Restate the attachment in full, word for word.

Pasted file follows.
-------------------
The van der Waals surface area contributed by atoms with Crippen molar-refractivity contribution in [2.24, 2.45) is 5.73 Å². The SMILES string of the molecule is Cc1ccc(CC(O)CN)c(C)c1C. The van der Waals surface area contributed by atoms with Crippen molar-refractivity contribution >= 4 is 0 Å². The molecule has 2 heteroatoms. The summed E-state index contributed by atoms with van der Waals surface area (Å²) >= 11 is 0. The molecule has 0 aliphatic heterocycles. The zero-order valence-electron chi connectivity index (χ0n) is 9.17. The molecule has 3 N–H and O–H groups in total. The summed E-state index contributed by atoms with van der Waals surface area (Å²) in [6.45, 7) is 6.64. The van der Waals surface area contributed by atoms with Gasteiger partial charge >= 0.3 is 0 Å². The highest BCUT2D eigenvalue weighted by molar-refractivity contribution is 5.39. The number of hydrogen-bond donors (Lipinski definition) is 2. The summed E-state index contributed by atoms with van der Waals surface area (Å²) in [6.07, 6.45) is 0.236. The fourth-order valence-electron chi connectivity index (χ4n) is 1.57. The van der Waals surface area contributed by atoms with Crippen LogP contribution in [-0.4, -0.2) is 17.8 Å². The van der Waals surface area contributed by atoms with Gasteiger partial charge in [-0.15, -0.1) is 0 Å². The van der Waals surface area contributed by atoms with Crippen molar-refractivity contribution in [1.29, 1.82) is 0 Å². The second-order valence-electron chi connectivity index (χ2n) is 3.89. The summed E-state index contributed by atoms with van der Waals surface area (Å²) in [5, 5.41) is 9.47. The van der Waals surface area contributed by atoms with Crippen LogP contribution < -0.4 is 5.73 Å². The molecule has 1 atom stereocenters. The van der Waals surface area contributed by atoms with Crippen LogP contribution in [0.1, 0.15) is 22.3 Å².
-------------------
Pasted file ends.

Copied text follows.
The van der Waals surface area contributed by atoms with Crippen molar-refractivity contribution in [2.24, 2.45) is 5.73 Å². The SMILES string of the molecule is Cc1ccc(CC(O)CN)c(C)c1C. The van der Waals surface area contributed by atoms with Crippen molar-refractivity contribution >= 4 is 0 Å². The molecule has 2 heteroatoms. The summed E-state index contributed by atoms with van der Waals surface area (Å²) >= 11 is 0. The molecule has 0 aliphatic heterocycles. The zero-order valence-electron chi connectivity index (χ0n) is 9.17. The molecule has 3 N–H and O–H groups in total. The summed E-state index contributed by atoms with van der Waals surface area (Å²) in [6.45, 7) is 6.64. The van der Waals surface area contributed by atoms with Gasteiger partial charge >= 0.3 is 0 Å². The highest BCUT2D eigenvalue weighted by molar-refractivity contribution is 5.39. The number of hydrogen-bond donors (Lipinski definition) is 2. The summed E-state index contributed by atoms with van der Waals surface area (Å²) in [6.07, 6.45) is 0.236. The fourth-order valence-electron chi connectivity index (χ4n) is 1.57. The van der Waals surface area contributed by atoms with Crippen LogP contribution in [-0.4, -0.2) is 17.8 Å². The van der Waals surface area contributed by atoms with Gasteiger partial charge in [-0.15, -0.1) is 0 Å². The van der Waals surface area contributed by atoms with Crippen molar-refractivity contribution in [1.29, 1.82) is 0 Å². The second-order valence-electron chi connectivity index (χ2n) is 3.89. The summed E-state index contributed by atoms with van der Waals surface area (Å²) in [5, 5.41) is 9.47. The van der Waals surface area contributed by atoms with Crippen LogP contribution < -0.4 is 5.73 Å². The molecule has 1 atom stereocenters. The van der Waals surface area contributed by atoms with Crippen LogP contribution in [0.1, 0.15) is 22.3 Å².